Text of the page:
Our neighbors in Oklahoma had a Ricky Ray Rector moment on Tuesday night. Their second, in fact. In the interconnected indices of the macabre and the Machiavellian the latest one surpassed the first. And it soared beyond the Rector episode.

Our neighbors in Oklahoma had a Ricky Ray Rector moment on Tuesday night. Their second, in fact. In the interconnected indices of the macabre and the Machiavellian the latest one surpassed the first. And it soared beyond the Rector episode.

You may remember Rector, or his execution. I do. I was there, at Cummins Prison, on the night of Jan. 24, 1992. There was a delay in the proceedings, unexplained for several minutes. Finally a Correction Department spokesman explained that the medical team was having difficulty finding a vein in Rector’s arm to accommodate the needle. Eventually they got the job done, but the ordeal left the volunteer clinicians and the prison staff equally, visibly, unsettled.

You may remember as well that Rector’s execution was national news for two reasons. One, the condemned man had effectively lobotomized himself, firing a bullet into his own skull only seconds after fatally wounding the Conway policeman to whom he had agreed to surrender in connection with an earlier homicide. Second, then-Gov. Bill Clinton, having pronounced himself a supporter of capital punishment, left the presidential campaign trail and flew home to Arkansas to be at hand (in the Governor’s Mansion) to demonstrate his bona fides.

If indeed Rector rendered himself as docile as a kitten, as widely reported, he was not universally viewed as a sympathetic character; he had been convicted of one murder and was suspect in a second. That it was necessary to slice open the arms of an uncomprehending man in order to put him to death did, however, give pause to all save the most resolute advocates of the ultimate sanction.

The two men who were slated to die in Oklahoma Tuesday night had still smaller claims to compassion: one watched while the teenager he shot was buried alive by two accomplices; the second raped and murdered an 11-month-old girl. Savage acts. And they brought out a political primitivism that has tainted every branch of Sooner State government.

Neither death sentence was carried out though there was a death. Oklahoma’s prison director ordered the first execution halted after the condemned man, supposedly anesthetized in accordance with law, began convulsing and groaning. Almost as quickly as doctors determined that the vein holding the needle had failed, the inmate died of a heart attack. The director cancelled the second execution, then requested the governor issue a stay.

As bizarre as were Tuesday evening’s events, they mirrored the grotesque maneuverings and rhetoric that colored Oklahoma’s executive, legislative and judicial branches in the weeks preceding. The two inmates, noting that an earlier execution in Oklahoma had not gone as intended — the prisoner’s moans were plainly audible — demanded to know what chemicals would be used to end their lives, the characteristics of the drugs, their source, their effectiveness. The state dodged and weaved when it did not flatly refuse the information. Gov. Mary Fallin and the Oklahoma attorney general essentially sneered at the legal proceedings. When the state Supreme Court granted a temporary stay of execution Fallin announced she would ignore it; a handful of state legislators vowed to impeach the justices. No one was heard to bellow "String ‘em up!" but the lynch law attitude was appalling.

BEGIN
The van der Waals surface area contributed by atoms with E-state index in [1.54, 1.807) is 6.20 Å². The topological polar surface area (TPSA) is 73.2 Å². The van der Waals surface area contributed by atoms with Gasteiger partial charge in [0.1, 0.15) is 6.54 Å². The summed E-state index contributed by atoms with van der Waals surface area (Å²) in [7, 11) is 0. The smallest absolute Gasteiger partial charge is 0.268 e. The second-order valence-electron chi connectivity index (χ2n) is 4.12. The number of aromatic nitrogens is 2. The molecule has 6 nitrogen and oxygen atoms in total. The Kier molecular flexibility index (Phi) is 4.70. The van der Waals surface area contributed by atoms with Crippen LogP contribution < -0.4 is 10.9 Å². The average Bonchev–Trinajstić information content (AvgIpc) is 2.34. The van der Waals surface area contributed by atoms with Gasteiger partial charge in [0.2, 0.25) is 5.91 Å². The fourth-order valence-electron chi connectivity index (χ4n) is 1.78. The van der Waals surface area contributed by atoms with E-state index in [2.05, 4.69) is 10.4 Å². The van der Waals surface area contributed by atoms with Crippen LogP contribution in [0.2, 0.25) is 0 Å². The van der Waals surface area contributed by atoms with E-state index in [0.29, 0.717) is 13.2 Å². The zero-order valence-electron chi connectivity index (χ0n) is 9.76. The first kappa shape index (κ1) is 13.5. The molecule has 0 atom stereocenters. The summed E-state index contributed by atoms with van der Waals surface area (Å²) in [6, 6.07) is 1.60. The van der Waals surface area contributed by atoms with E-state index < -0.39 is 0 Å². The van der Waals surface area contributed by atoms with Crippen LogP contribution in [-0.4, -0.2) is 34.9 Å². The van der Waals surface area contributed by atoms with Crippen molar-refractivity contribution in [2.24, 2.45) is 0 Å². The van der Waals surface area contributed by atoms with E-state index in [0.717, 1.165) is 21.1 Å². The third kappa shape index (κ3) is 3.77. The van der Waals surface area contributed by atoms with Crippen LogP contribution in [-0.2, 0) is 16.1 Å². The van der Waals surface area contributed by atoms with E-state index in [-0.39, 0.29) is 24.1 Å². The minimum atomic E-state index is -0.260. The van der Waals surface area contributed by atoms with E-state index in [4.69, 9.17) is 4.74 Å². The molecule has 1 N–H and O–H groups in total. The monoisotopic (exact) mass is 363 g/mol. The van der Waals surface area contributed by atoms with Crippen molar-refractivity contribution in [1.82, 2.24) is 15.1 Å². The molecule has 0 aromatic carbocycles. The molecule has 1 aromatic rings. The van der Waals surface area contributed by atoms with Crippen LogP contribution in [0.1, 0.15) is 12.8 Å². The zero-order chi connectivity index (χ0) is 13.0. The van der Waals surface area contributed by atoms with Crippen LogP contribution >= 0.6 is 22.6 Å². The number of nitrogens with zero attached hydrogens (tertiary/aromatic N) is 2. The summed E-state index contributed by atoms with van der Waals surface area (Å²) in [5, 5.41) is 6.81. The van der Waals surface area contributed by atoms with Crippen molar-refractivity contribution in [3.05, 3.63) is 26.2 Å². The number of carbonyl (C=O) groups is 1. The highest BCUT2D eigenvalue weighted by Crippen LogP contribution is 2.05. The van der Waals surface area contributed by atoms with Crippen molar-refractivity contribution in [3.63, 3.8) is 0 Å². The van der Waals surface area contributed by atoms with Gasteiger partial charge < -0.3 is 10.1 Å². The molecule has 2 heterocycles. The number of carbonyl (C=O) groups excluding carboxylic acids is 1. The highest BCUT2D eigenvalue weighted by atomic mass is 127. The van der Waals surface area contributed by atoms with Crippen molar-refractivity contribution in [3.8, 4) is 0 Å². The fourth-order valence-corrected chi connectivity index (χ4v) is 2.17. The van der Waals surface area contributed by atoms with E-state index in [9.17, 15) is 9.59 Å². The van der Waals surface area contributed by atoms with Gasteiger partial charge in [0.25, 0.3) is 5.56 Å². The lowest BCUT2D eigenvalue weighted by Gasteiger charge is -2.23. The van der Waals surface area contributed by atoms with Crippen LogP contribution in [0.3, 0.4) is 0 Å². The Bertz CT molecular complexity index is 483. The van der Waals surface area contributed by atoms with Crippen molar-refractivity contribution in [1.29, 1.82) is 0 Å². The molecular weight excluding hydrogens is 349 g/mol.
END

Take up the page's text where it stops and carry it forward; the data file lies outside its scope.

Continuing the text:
Oklahoma is not alone among states who find it convenient to conceal the methods and medicines employed in an execution. Nearly a dozen states, most in the south, have imposed a veil of secrecy over capital punishment procedures and pharmaceuticals.

Arkansas? Not a year ago, Attorney General Dustin McDaniel declared the state’s death penalty system "broken." The refusal of companies which manufacture drugs suitable for lethal injection to sell them for that purpose (which has sent other states scurrying to less regulated boutique laboratories in search of the substances) and the difficulty in recruiting medical personnel to administer the chemicals has effectively suspended capital punishment in Arkansas for the foreseeable future. The courts have scuttled legislative action to re-write the death penalty statute and have ruled for inmates seeking information about the "cocktail" they would receive. State-sanctioned death by needle, McDaniel allowed, had become "a legal fallacy," though not necessarily with his approval.

Gov. Beebe approves. His tenure will end in January with not a single execution on his watch, owing to Death Row appeals. Yes, he told an audience last year, he would sign a bill repealing capital punishment if the legislature adopted one, but "I don’t expect that to happen."

Neither does anyone else, including this year’s candidates, all of whom express support for the death penalty. What we have a right to expect, and to demand, is a rejection by our public officials of the extra-constitutional machinations, political grandstanding and bloodlust on display to the west of us.

Oklahoma is not okay.

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Steve Barnes is a native of Pine Bluff and the host of Arkansas Week on AETN.